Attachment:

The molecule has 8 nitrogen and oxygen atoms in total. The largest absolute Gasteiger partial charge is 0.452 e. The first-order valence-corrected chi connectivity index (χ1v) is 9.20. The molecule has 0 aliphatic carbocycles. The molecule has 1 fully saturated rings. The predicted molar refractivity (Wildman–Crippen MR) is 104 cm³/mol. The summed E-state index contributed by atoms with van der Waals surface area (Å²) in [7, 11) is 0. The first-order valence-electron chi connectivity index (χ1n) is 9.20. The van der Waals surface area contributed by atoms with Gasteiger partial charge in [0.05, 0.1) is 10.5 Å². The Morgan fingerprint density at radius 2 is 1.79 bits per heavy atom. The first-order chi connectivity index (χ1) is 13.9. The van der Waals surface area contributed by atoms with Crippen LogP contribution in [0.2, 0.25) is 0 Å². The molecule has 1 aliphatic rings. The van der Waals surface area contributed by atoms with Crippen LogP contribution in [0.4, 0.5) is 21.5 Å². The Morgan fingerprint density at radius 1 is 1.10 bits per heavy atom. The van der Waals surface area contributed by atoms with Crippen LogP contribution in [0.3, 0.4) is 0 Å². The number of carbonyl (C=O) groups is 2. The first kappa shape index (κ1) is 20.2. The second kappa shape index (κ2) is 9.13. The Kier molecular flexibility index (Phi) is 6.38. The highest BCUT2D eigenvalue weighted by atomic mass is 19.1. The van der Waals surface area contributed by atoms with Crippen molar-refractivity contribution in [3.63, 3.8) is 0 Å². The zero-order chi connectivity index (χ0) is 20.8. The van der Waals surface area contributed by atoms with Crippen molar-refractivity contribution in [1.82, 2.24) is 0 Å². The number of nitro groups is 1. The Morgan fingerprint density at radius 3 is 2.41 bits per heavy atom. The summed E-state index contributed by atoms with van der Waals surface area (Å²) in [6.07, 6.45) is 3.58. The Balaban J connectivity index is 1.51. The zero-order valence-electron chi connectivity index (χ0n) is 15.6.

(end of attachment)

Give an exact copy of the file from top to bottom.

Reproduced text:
The molecule has 8 nitrogen and oxygen atoms in total. The largest absolute Gasteiger partial charge is 0.452 e. The first-order valence-corrected chi connectivity index (χ1v) is 9.20. The molecule has 0 aliphatic carbocycles. The molecule has 1 fully saturated rings. The predicted molar refractivity (Wildman–Crippen MR) is 104 cm³/mol. The summed E-state index contributed by atoms with van der Waals surface area (Å²) in [7, 11) is 0. The first-order valence-electron chi connectivity index (χ1n) is 9.20. The van der Waals surface area contributed by atoms with Gasteiger partial charge in [0.05, 0.1) is 10.5 Å². The Morgan fingerprint density at radius 2 is 1.79 bits per heavy atom. The first-order chi connectivity index (χ1) is 13.9. The van der Waals surface area contributed by atoms with Crippen LogP contribution in [0.2, 0.25) is 0 Å². The molecule has 1 aliphatic rings. The van der Waals surface area contributed by atoms with Crippen LogP contribution in [0.4, 0.5) is 21.5 Å². The Morgan fingerprint density at radius 1 is 1.10 bits per heavy atom. The van der Waals surface area contributed by atoms with Crippen LogP contribution in [0.3, 0.4) is 0 Å². The number of carbonyl (C=O) groups is 2. The first kappa shape index (κ1) is 20.2. The second kappa shape index (κ2) is 9.13. The Kier molecular flexibility index (Phi) is 6.38. The highest BCUT2D eigenvalue weighted by atomic mass is 19.1. The van der Waals surface area contributed by atoms with Crippen molar-refractivity contribution in [3.63, 3.8) is 0 Å². The zero-order chi connectivity index (χ0) is 20.8. The van der Waals surface area contributed by atoms with Crippen molar-refractivity contribution in [1.82, 2.24) is 0 Å². The number of nitro groups is 1. The Morgan fingerprint density at radius 3 is 2.41 bits per heavy atom. The summed E-state index contributed by atoms with van der Waals surface area (Å²) in [6.07, 6.45) is 3.58. The Balaban J connectivity index is 1.51. The zero-order valence-electron chi connectivity index (χ0n) is 15.6.